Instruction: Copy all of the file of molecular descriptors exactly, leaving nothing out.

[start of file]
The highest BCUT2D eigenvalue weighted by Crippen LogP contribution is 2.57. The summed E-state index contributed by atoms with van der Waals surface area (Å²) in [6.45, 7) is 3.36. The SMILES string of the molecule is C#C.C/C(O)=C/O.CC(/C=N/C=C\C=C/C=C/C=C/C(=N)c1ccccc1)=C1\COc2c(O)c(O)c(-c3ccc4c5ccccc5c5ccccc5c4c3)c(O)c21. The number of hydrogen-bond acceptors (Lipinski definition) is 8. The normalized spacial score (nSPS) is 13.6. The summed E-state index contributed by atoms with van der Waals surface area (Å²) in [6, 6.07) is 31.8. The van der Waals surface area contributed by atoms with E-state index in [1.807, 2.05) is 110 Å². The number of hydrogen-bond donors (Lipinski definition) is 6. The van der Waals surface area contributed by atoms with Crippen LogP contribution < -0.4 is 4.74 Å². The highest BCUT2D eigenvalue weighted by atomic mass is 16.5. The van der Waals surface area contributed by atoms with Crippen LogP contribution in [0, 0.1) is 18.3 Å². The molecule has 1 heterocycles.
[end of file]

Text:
The highest BCUT2D eigenvalue weighted by Crippen LogP contribution is 2.57. The summed E-state index contributed by atoms with van der Waals surface area (Å²) in [6.45, 7) is 3.36. The SMILES string of the molecule is C#C.C/C(O)=C/O.CC(/C=N/C=C\C=C/C=C/C=C/C(=N)c1ccccc1)=C1\COc2c(O)c(O)c(-c3ccc4c5ccccc5c5ccccc5c4c3)c(O)c21. The number of hydrogen-bond acceptors (Lipinski definition) is 8. The normalized spacial score (nSPS) is 13.6. The summed E-state index contributed by atoms with van der Waals surface area (Å²) in [6, 6.07) is 31.8. The van der Waals surface area contributed by atoms with E-state index in [1.807, 2.05) is 110 Å². The number of hydrogen-bond donors (Lipinski definition) is 6. The van der Waals surface area contributed by atoms with Crippen LogP contribution < -0.4 is 4.74 Å². The highest BCUT2D eigenvalue weighted by atomic mass is 16.5. The van der Waals surface area contributed by atoms with Crippen LogP contribution in [0, 0.1) is 18.3 Å². The molecule has 1 heterocycles.